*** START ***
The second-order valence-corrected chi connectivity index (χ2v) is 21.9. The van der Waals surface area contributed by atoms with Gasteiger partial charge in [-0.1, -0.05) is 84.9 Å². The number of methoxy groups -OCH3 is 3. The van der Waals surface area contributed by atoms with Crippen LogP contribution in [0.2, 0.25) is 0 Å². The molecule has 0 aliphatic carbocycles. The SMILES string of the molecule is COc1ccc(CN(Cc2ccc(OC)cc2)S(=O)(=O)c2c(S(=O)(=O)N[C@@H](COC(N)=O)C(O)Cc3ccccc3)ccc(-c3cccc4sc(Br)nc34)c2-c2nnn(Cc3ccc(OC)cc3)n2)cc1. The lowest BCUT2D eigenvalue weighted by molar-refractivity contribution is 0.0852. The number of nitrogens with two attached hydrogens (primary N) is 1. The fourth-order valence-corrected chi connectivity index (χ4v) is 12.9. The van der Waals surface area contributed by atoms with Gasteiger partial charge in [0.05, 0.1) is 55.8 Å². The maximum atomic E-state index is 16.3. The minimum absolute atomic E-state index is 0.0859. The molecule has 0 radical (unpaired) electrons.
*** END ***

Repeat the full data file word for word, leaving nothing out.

The second-order valence-corrected chi connectivity index (χ2v) is 21.9. The van der Waals surface area contributed by atoms with Gasteiger partial charge in [-0.1, -0.05) is 84.9 Å². The number of methoxy groups -OCH3 is 3. The van der Waals surface area contributed by atoms with Crippen LogP contribution in [0.2, 0.25) is 0 Å². The molecule has 0 aliphatic carbocycles. The SMILES string of the molecule is COc1ccc(CN(Cc2ccc(OC)cc2)S(=O)(=O)c2c(S(=O)(=O)N[C@@H](COC(N)=O)C(O)Cc3ccccc3)ccc(-c3cccc4sc(Br)nc34)c2-c2nnn(Cc3ccc(OC)cc3)n2)cc1. The lowest BCUT2D eigenvalue weighted by molar-refractivity contribution is 0.0852. The number of nitrogens with two attached hydrogens (primary N) is 1. The fourth-order valence-corrected chi connectivity index (χ4v) is 12.9. The van der Waals surface area contributed by atoms with Gasteiger partial charge in [0.05, 0.1) is 55.8 Å². The maximum atomic E-state index is 16.3. The minimum absolute atomic E-state index is 0.0859. The molecule has 0 radical (unpaired) electrons.